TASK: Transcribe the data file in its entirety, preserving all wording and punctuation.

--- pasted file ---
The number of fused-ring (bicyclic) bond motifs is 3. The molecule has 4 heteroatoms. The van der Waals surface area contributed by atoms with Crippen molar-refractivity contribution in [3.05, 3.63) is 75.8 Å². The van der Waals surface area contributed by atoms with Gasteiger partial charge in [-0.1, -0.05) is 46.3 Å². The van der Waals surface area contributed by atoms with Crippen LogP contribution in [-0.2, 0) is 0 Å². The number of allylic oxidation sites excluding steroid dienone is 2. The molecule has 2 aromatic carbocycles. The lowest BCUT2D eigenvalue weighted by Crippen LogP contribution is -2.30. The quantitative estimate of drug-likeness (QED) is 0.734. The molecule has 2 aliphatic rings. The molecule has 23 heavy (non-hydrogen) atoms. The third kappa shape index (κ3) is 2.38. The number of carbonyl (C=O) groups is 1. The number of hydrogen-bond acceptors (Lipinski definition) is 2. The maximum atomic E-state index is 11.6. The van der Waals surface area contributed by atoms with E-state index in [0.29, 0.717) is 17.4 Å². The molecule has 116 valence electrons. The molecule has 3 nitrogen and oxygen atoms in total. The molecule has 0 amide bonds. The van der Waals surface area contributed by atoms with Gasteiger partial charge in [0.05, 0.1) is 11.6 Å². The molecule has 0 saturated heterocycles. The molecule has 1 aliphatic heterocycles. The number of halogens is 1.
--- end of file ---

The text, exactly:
The number of fused-ring (bicyclic) bond motifs is 3. The molecule has 4 heteroatoms. The van der Waals surface area contributed by atoms with Crippen molar-refractivity contribution in [3.05, 3.63) is 75.8 Å². The van der Waals surface area contributed by atoms with Gasteiger partial charge in [-0.1, -0.05) is 46.3 Å². The van der Waals surface area contributed by atoms with Crippen LogP contribution in [-0.2, 0) is 0 Å². The number of allylic oxidation sites excluding steroid dienone is 2. The molecule has 2 aromatic carbocycles. The lowest BCUT2D eigenvalue weighted by Crippen LogP contribution is -2.30. The quantitative estimate of drug-likeness (QED) is 0.734. The molecule has 2 aliphatic rings. The molecule has 23 heavy (non-hydrogen) atoms. The third kappa shape index (κ3) is 2.38. The number of carbonyl (C=O) groups is 1. The number of hydrogen-bond acceptors (Lipinski definition) is 2. The maximum atomic E-state index is 11.6. The van der Waals surface area contributed by atoms with E-state index in [0.29, 0.717) is 17.4 Å². The molecule has 116 valence electrons. The molecule has 3 nitrogen and oxygen atoms in total. The molecule has 0 amide bonds. The van der Waals surface area contributed by atoms with Gasteiger partial charge in [0.05, 0.1) is 11.6 Å². The molecule has 0 saturated heterocycles. The molecule has 1 aliphatic heterocycles. The number of halogens is 1.